The silver market didn't do much last week as the price of silver slightly rose. This week there are many items on the agenda, which could stir up the silver market. Let's analyze the main events and publication that may affect the price of silver and silver ETFs.
The modest gain in the price of silver has reflected in a slight rise in the demand for silver ETFs such as iShares Silver Trust (NYSEARCA:SLV). During last week, the Silver Trust's price inched up by 0.3%. Moreover, other Silver investments such as Silver Wheaton (NYSE:SLW) also bounced back by 2.7%. Looking forward, the upcoming FOMC meeting, the U.S. non-farm payroll report, U.S. GDP for the first quarter of 2014, the progress of the U.S. dollar, and the demand for silver in Asia could affect the price of silver. Let's examine these issues.
U.S. economy and silver
This week, the FOMC will convene again for its third meeting this year. This time, there won't be any press conference.
The table below shows the FOMC's past decisions, and the reaction of the price of silver the day of the statement was published and the following day.
As you can see, in the past four meetings the price of silver tumbled down the day after the FOMC released its press release. Moreover, the table also shows the negative impact the tapering decisions had on the price of silver has slowly diminished.
The current expectations are that the FOMC is likely to keep its tapering policy and reduce the asset purchase program by an additional $10 billion. After all, the latest non-farm payroll report showed a steady rise in the number of jobs added to the workforce. Therefore, if the FOMC tapers again, this decision could have a short-term modest negative effect on the price of silver.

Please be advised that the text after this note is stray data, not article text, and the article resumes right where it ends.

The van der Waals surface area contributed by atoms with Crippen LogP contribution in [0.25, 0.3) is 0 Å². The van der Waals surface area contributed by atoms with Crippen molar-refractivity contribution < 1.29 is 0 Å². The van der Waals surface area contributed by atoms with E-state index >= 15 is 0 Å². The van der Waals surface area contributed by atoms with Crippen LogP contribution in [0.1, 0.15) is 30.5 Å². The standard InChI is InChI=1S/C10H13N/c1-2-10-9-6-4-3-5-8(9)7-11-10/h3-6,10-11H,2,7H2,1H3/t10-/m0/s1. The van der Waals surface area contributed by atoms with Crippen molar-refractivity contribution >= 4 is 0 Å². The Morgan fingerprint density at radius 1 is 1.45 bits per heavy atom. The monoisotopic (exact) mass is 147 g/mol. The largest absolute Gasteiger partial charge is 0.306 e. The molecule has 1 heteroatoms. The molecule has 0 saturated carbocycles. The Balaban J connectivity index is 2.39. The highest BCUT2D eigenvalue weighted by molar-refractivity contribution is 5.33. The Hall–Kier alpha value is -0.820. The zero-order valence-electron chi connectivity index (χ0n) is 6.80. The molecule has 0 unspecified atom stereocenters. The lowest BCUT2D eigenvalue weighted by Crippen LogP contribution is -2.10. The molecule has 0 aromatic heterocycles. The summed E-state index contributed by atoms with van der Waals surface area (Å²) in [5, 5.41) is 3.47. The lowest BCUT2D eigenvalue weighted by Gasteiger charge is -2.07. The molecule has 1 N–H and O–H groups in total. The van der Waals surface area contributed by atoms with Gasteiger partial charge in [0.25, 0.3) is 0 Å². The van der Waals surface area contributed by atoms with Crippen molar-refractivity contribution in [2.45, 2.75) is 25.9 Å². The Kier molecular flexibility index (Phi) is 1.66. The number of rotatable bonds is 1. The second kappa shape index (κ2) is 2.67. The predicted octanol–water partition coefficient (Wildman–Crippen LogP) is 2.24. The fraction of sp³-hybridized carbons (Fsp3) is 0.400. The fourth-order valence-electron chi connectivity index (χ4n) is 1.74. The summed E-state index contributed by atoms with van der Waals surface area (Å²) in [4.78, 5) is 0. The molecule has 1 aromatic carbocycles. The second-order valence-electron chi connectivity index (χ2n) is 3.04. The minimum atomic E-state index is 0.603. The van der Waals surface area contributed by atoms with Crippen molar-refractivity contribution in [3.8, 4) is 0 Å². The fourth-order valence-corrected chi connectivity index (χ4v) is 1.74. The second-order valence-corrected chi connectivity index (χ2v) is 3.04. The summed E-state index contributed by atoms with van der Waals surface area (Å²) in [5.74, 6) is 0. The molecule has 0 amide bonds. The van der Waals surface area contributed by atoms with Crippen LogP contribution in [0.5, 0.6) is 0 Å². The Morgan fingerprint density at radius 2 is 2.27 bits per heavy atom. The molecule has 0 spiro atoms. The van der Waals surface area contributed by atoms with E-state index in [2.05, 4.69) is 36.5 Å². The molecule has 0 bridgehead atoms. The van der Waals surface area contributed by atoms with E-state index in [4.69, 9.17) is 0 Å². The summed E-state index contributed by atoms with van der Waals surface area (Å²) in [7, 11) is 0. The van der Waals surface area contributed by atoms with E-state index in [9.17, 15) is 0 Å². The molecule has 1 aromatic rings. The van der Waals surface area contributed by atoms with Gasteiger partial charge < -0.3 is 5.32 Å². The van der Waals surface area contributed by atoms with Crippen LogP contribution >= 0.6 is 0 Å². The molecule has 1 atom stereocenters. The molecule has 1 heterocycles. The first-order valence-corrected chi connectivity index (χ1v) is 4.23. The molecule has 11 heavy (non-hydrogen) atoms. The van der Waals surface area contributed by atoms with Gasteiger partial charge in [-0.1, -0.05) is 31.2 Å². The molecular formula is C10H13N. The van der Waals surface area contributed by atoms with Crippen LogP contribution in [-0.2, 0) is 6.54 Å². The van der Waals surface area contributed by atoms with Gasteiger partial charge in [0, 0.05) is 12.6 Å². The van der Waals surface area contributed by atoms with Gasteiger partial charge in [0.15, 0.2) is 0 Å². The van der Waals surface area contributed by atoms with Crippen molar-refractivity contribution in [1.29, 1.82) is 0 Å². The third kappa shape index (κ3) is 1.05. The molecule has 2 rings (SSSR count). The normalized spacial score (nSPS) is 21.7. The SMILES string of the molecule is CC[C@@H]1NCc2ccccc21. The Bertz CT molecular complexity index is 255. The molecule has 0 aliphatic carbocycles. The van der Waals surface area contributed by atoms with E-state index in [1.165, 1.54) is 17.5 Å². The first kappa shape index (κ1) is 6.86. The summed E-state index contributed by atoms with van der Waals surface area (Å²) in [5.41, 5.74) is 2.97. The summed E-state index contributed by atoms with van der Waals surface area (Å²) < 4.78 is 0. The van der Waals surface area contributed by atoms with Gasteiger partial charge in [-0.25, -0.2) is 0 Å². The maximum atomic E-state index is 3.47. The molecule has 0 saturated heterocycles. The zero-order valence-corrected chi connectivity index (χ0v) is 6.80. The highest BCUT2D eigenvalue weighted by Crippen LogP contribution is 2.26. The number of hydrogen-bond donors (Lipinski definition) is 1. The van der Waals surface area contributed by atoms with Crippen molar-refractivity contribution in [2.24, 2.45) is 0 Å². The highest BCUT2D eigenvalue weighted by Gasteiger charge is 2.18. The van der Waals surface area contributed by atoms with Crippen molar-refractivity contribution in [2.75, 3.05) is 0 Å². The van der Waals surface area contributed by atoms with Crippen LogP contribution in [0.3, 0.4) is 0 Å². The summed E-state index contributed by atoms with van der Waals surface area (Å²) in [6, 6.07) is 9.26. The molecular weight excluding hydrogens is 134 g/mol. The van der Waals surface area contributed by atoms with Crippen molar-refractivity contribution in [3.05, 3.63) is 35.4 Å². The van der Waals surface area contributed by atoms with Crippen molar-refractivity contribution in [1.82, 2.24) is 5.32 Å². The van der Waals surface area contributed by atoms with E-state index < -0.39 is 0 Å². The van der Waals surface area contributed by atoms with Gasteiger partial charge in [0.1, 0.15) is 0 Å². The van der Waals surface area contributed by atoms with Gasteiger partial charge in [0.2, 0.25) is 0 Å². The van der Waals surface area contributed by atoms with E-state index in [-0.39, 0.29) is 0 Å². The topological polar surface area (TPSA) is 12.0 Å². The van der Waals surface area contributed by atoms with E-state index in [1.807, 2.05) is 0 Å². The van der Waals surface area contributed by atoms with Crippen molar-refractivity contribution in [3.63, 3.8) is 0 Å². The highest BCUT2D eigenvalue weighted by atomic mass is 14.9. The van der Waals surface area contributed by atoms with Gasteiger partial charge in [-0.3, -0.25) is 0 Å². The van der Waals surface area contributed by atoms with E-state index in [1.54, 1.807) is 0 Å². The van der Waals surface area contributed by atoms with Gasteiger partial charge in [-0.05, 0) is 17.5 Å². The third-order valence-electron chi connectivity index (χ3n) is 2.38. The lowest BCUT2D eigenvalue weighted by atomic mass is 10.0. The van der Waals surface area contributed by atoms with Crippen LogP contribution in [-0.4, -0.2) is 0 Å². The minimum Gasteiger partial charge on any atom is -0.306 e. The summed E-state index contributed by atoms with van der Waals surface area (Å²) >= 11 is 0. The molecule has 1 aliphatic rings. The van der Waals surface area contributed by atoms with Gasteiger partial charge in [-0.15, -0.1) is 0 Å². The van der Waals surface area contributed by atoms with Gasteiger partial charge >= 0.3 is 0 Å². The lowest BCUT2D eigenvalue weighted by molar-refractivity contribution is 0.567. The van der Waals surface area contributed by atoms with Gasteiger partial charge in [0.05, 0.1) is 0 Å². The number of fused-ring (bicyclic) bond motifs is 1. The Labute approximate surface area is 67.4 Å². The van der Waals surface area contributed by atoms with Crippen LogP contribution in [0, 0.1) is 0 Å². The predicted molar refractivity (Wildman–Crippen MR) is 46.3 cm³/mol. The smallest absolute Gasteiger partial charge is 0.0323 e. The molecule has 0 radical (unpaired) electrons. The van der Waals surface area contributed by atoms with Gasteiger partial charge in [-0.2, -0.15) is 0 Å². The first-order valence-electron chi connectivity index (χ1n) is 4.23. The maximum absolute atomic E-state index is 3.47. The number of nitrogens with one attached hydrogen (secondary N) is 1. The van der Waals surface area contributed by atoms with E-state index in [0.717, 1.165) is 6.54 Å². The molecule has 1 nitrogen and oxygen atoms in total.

Besides the FOMC decision, two import economic reports will be released this week: Non-farm payroll report and a preliminary estimate of the GDP growth rate in the U.S. for the first quarter of 2014. These two reports could steal this week's show especially if they surprise the markets. Specifically, if the GDP growth rate falls short of the current market estimates of around 1%-2%, this could suggest the U.S. economy isn't progressing. This sentiment, in turn, could bring investors back to investments such as gold and silver.
Furthermore, the non-farm payroll report tends to be correlated with the price of silver - if the number of jobs added doesn't reach the current expectations of around 215,000, this could bring back up the price of silver. From the other side of the globe, India's demand for silver is likely to play a secondary role in determining the price of silver.
Silver in India
The demand for silver in India is likely to curb down in the coming months following the recent decision of the Indian government to modest gain in silver import tariff value from $644 per kg to $646 per kg. This decision was made, according to one report, to cut down the country's current account deficit. The higher tariffs led to a rise in the amount of precious metals smuggled to the country. Looking forward, some analysts are optimistic that the upcoming elections in India next month could result in looser policy and bring down these restrictions. Therefore, if India's silver consumption rises, this could also pressure up the price of silver.
The price of silver inched up last week and remained around $20. This week, however, the silver market could experience high volatility, especially if the FOMC or one of the U.S. economic reports surprises the markets. My guess is that the GDP estimate will not reach the current expectations and will pull further up the price of silver. Conversely, if the non-farm payroll report passes the 220 thousand jobs added and the FOMC keeps tapering QE3, they could adversely affect the price of silver. On a weekly scale, however, the silver market might start to heat up again but will stay close to the $20 anchor.
Disclosure: I have no positions in any stocks mentioned, and no plans to initiate any positions within the next 72 hours. I wrote this article myself, and it expresses my own opinions. I am not receiving compensation for it (other than from Seeking Alpha). I have no business relationship with any company whose stock is mentioned in this article.